Tribune. In an exceptional situation, an exceptional remedy, they say. Normally, it takes ten years before a drug is authorized for sale, then another ten years of marketing by a single operator before the patent falls into the public domain as a “generic”. This term designates a product free of rights and accessible to all.
Now, with the Covid-19, humanity is going through an unprecedented crisis in its history. There are remedies, but not enough and not for everyone, since only a few manufacturers have the patents with the right to produce them. A right bought to enjoy twenty years of monopoly. A right outdated by the historical moment and which does not take into account the current disaster. The twenty-year period of private monopoly applied to anti-Covid-19 vaccines would be so absurd, so ill-suited to the planetary situation, that only our ideological ruts prevent us from calling it into question. We cannot wait twenty years.
The industrial monopoly on vaccines is dangerous and it is unfair. It is dangerous because we are wasting precious time. Besides the financial price, the production and sales system of some private industries will never be able to keep pace. At this rate, for too long an insufficient number of people will be vaccinated and the Covid-19 virus will continue to circulate, kill and mutate all over the planet. With these mutations, other vaccines could be necessary, other treatments would have to be invented, produced and bought at a high price.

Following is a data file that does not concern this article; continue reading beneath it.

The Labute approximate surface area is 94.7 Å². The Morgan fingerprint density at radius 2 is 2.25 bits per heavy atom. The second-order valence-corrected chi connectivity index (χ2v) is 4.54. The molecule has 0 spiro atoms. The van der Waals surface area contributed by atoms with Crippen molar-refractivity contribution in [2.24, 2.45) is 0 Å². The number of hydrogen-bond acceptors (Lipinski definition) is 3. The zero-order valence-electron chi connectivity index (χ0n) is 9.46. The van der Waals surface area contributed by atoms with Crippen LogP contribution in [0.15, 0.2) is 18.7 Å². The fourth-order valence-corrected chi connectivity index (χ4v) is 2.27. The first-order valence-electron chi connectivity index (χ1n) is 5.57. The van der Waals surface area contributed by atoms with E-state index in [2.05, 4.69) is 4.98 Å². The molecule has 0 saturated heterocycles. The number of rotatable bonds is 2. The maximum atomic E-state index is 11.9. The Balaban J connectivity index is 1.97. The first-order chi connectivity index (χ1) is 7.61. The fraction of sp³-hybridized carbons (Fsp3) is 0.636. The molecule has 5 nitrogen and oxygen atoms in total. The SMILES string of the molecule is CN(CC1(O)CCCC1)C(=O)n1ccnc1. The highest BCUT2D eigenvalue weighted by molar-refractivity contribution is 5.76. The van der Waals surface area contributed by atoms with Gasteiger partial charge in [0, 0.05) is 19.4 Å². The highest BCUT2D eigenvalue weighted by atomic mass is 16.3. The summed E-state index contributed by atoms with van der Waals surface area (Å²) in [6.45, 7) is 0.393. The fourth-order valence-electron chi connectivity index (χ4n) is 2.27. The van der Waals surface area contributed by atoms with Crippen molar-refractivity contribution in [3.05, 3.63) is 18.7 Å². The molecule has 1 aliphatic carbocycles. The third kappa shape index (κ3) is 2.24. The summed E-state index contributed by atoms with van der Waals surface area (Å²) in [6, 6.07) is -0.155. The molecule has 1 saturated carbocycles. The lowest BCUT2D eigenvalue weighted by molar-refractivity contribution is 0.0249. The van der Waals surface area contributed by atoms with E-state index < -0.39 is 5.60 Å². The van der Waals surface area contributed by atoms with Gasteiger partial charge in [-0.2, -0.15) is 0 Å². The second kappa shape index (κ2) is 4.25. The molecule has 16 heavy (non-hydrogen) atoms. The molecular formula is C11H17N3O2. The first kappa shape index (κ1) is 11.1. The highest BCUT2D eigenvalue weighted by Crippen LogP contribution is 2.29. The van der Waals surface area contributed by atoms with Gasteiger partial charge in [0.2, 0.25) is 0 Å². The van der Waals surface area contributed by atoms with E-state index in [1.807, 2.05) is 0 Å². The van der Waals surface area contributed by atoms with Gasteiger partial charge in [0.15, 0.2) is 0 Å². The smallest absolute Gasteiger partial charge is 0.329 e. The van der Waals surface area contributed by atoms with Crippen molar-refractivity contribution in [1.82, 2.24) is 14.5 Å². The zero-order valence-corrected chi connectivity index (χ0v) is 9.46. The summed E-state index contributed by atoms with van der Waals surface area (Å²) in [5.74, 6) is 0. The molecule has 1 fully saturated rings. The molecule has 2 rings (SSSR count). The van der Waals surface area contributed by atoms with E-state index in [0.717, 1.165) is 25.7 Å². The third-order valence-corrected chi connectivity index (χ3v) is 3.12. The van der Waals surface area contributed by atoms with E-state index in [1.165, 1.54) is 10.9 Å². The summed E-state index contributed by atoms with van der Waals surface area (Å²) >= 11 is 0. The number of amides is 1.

Hierarchies among human beings
But above all, much more aggressive forms of the virus could appear. It is true that we have already gotten used to a lot since the start of this epidemic. How will we react the day when, through a mutation, the Covid-19 will start killing young people and children? The more time passes, the less we vaccinate on the five continents, and the more we risk random mutations that we did not foresee.
The monopoly and the shortage of vaccines it generates are unfair because they effectively create hierarchies between human beings. They separate and distinguish the rich from the poor, the young from the old, caregivers from educators, workers from the unlawful, powerful nations from others, etc. At the start of 2021, the richest countries own and distribute, sometimes at a steep price, the vast majority of existing vaccines. In whose name? In the name of what ?
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